09/20/13 5:00pm
09/20/2013 5:00 PM

KATHARINE SCHROEDER FILE PHOTO | A young pirate at the 2012 Greenport Maritime Festival. This year’s event begins today and continues through the weekend.

Maritime Festival events schedule

Annual Greenport event runs all weekend long

FRIDAY, SEPT. 20 – SUNDAY, SEPT. 22

The East End Seaport Museum and the Village of Greenport will welcome maritime ships all weekend as a main attraction of Greenport’s annual Maritime Festival. The ships will be docked at Mitchell Park Marina’s fixed piers and will be open for viewing, tours and sailaways from approximately 10 a.m. to 5 p.m. daily. An information booth will also be located in Mitchell Park. This year’s festival will celebrate Greenport Village and the East End’s “Land & Sea.”

FRIDAY, SEPT. 20

10 a.m. 

Ship Viewing, Tours and Sailaways • Maritime Museum • Railroad Museum • Blacksmith Shop  • Carousel • Camera Obscura

All open to the public

6–9 p.m.

Land and Sea Reception: A Taste of Greenport

East End Seaport Museum

 

SATURDAY, SEPT. 21

All day

Classic, Ice and Small Boats

Mitchell Park

10 a.m.

Blessing of the Oyster Fleet

Railroad Dock, foot of Third Street

11 a.m.–noon

Opening Day Parade and Blessing of Waters

Mitchell Park Marina and
Main and Front Streets

11 a.m.–5 p.m.

Captain Kidd’s Craft Alley • Treasure Chest • Roaming Pirates • Children’s Storytelling • Plein Air Art Show • North Fork First Responders Demo and Exhibit • Artisan Vendors and Demos • Maritime Museum • Railroad Museum • Blacksmith Shop • Carousel • Camera Obscura (all open to the public)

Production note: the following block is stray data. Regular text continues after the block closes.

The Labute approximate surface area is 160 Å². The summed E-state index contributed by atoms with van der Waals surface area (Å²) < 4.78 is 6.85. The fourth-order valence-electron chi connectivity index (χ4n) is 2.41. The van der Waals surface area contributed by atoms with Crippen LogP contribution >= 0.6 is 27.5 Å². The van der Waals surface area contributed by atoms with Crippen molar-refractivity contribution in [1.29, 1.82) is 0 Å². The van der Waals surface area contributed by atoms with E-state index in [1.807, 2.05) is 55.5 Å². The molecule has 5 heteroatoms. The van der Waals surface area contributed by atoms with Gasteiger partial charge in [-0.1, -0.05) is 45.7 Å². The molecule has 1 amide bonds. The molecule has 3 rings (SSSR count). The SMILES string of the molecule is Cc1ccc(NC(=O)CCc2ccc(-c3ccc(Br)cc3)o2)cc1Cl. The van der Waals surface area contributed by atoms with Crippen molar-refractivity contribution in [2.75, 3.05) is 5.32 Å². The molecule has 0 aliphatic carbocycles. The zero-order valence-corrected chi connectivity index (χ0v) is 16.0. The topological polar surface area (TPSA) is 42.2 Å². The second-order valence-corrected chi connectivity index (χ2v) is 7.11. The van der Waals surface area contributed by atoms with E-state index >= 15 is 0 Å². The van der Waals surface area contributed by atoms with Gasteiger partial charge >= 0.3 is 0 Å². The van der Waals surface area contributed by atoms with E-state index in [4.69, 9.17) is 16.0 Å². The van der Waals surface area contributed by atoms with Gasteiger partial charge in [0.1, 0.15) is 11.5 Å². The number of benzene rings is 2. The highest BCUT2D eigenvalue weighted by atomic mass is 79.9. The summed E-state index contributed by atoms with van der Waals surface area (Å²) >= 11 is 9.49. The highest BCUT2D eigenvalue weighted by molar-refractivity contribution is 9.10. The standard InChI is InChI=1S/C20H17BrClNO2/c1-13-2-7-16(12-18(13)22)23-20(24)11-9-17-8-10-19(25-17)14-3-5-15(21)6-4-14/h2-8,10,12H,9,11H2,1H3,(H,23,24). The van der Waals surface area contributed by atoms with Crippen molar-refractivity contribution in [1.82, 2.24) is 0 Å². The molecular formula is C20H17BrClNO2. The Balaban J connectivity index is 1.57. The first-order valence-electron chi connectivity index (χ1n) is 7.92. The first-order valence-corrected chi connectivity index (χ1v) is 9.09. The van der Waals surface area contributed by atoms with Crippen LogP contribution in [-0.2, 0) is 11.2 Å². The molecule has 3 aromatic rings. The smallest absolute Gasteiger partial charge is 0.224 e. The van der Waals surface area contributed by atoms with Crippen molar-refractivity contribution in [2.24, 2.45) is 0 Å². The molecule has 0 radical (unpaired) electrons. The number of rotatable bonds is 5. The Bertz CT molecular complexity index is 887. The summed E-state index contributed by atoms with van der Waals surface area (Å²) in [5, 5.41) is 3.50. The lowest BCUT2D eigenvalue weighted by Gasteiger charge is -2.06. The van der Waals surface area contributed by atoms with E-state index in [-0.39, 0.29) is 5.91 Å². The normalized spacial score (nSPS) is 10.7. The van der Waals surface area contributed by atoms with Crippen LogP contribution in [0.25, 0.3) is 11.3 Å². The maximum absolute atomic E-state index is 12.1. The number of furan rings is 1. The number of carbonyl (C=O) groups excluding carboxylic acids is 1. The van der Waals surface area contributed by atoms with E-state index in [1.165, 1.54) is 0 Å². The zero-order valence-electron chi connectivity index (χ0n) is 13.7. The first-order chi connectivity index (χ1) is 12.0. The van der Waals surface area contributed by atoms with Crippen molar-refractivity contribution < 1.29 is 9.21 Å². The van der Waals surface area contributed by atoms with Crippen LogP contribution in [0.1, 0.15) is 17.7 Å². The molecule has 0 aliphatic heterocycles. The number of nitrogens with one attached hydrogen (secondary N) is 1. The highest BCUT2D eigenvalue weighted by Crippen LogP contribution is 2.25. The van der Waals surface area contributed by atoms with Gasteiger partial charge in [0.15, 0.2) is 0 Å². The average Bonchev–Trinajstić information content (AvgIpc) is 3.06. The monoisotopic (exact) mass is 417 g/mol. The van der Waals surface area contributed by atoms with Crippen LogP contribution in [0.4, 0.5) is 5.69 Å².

A Taste of the East End Food Court

Main Street and Central Avenue

Long Island Band Organ

Main Street and Central Avenue

Noon-6 p.m.

Oyster Shucking Demonstration and Exhibit

Front Street, in front of Mitchell Park

Noon

Little Merfolk Contest

Mitchell Park

1 p.m. 

Constant Wonder Children’s Program

Mitchell Park

Pie-Baking Contest

Main Street

2 p.m.

Lyrical Children’s Program

Mitchell Park

BBQ Bill’s Watermelon and Rib-Eating Contest

Front Street

3 p.m.

Tattoo Contest

Mitchell Park

Kayak Derby & Demos

Harborfront

A Mermaid’s Tale of Greenport by Gail Horton

Old School House

4 p.m.

Music

Foot of Main Street

4-6 p.m.

“Bug Light” Cruise

Seaport Museum – Railroad Dock

9 p.m.

Fireworks over Greenport Harbor

Mitchell Park Marina

 

SUNDAY, SEPT. 22

All Day

Classic, Ice and Small Boats

Mitchell Park

11 a.m. – 5 p.m.

Captain Kidd’s Craft Alley • Treasure Chest • Roaming Pirates • Children’s Storytelling • Plein Air Art Show • North Fork First Responders Demo and Exhibit • Artisan Vendors and Demos • Maritime Museum • Railroad Museum • Blacksmith Shop • Carousel • Camera Obscura (all open to the public)

A Taste of the East End Food Court

Main Street and Central Avenue

Noon-6 p.m.

Oyster Shucking Demonstration and Exhibit

Front Street, in front of Mitchell Park

Noon

Lyrical Children’s Program.

Mitchell Park

Dory Race and Water Sports

Harborfront

1–2 p.m. 

Snapper Fishing Contest, ages 8 and under

Mitchell Park

1-4 p.m.

Music Gene Casey and the Lone Sharks, sponsored by WPKN

Mitchell Park

2–3 p.m.

Snapper Fishing Contest, ages 9–16

Mitchell Park

2–4 p.m.

Music

Foot of Main Street

4–6 p.m.

“Bug Light” Cruise

Seaport Museum – Railroad Dock

4 p.m.

Festival Raffle Drawing

Mitchell Park

4:30 p.m.

Eastern Long Island Hospital Raffle Drawing

Mitchell Park

5 p.m.  

Festival Closing

5-8 p.m.

“Flights of Fancy/Part 2” Art Exhibit and Wine Tasting

The Sirens’ Song Gallery, Main Street

01/25/13 2:30pm
01/25/2013 2:30 PM

Firefighter-floating-fire-museum